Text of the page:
There is something peculiar about these thrones. In the first three chapters of this Book, Christ appears in the sanctuary, walking amid the golden lamp-stands, noting and pronouncing upon his Churches. There no throne is visible, for the Church is only the kingdom in process of formation, answering to the period of Israel’s pilgrimage in the wilderness. In the succeeding chapters a throne appears; but with surroundings indicative of a special dispensation with regard to the old earth, partly retributive and partly remedial. It is the throne of the judgment period which holds only during “the day of the Lord,” in which Christ is engaged in enforcing the principles of his Kingdom and his claims by visitations of successive judgments upon the world; answering to the reign of the Judges, when the Ark and its accompaniments were yet in the movable and temporary tabernacle, and the kingdom was not yet established. With the Halleluias over the fall of Babylon, this particular throne disappears, and we see only the thrones of the Shepherdizers, who for a time rule the nations with a rod of iron; answering to the warlike reign of David, when the preparations for the Temple were making. The last rebellion, typified by that enacted by Absalom against his father, having been put down, the “Great White Throne” appears, the final judgment throne, with no signs of blessing, consigning all the unholy dead to their final doom. And then comes the Holy City and the full establishment of the Kingdom of peace, answering to the illustrious reign of the wise and peaceful Solomon, when the Temple took its place on Mount Moriah, and there “was neither adversary nor evil.” In the Holy City the throne then takes its position, as the final throne of God and the Lamb with reference to the earth and man. It is a single throne, the seat and centre of all the authority and power ever thenceforward put forth for the regulation and government of human affairs. And its occupants, and the only administrante of its dominion, are God, the Lamb, and his glorified saints. “And they shall reign to the ages of the ages.” No more faulty politics, no more false religion, no more rabble rule or oppressive tyranny, shall then be any more. For the reign of righteousness has come, and it will fail no more forever.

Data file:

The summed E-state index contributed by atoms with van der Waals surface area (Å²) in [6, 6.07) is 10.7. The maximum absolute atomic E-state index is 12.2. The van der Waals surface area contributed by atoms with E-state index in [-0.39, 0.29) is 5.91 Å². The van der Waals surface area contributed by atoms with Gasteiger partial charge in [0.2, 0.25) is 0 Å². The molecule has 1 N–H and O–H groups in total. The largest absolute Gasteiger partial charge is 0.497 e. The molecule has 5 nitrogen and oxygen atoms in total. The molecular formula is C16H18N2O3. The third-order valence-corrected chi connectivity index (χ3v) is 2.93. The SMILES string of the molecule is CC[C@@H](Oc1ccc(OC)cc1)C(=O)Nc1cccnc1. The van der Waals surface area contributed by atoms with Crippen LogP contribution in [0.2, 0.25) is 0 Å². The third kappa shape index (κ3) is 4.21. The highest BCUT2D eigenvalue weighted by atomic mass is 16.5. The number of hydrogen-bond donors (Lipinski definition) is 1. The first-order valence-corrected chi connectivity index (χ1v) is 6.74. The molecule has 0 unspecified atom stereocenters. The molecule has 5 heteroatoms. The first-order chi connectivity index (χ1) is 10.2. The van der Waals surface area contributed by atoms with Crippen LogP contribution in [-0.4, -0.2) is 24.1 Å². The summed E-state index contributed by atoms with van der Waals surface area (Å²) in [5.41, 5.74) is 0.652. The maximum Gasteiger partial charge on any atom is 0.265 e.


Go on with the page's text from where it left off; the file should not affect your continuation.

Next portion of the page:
V. Finally, the Apostle tells us of the condition of things under this administration.
He has already given us something on this point. He has told us of the directness of communion with God in that Blessed City,—of the centre of light, interest, attraction, and holy reverence which it will be to the whole earth,—of the joyful obedience with which the nations will walk in its light,—of the health which is to go forth from its immortal trees,—of the endless and unintermitting light of God and the Lamb which shall be in it;—hut he adds still other items as instructed by the angel.
“His servants shall serve him.” In general the servants of a king are his subjects. So taken, there is in this affirmation a picture of universal obedience and loving devotion;—no more sin, no more rebellion, no more forgetfulness or neglect of the claims or word of the Eternal King. All life is to be permeated and transfigured with the most complete and happy accord with the divine will, which then is done “on earth as it is in heaven.” The prophecies are everywhere full of the most glowing pictures on this point. Even the bells or bridles of the horses shall be Holiness unto the Lord, and the commonest utensils in the houses and kitchens of mankind shall take on a sacredness like that of the consecrated vessels of the temple itself. (Zech. 14:20, 21.) For the glory of the Lord shall cover the earth as the waters cover the sea. It will be the abounding element in which everything is bathed.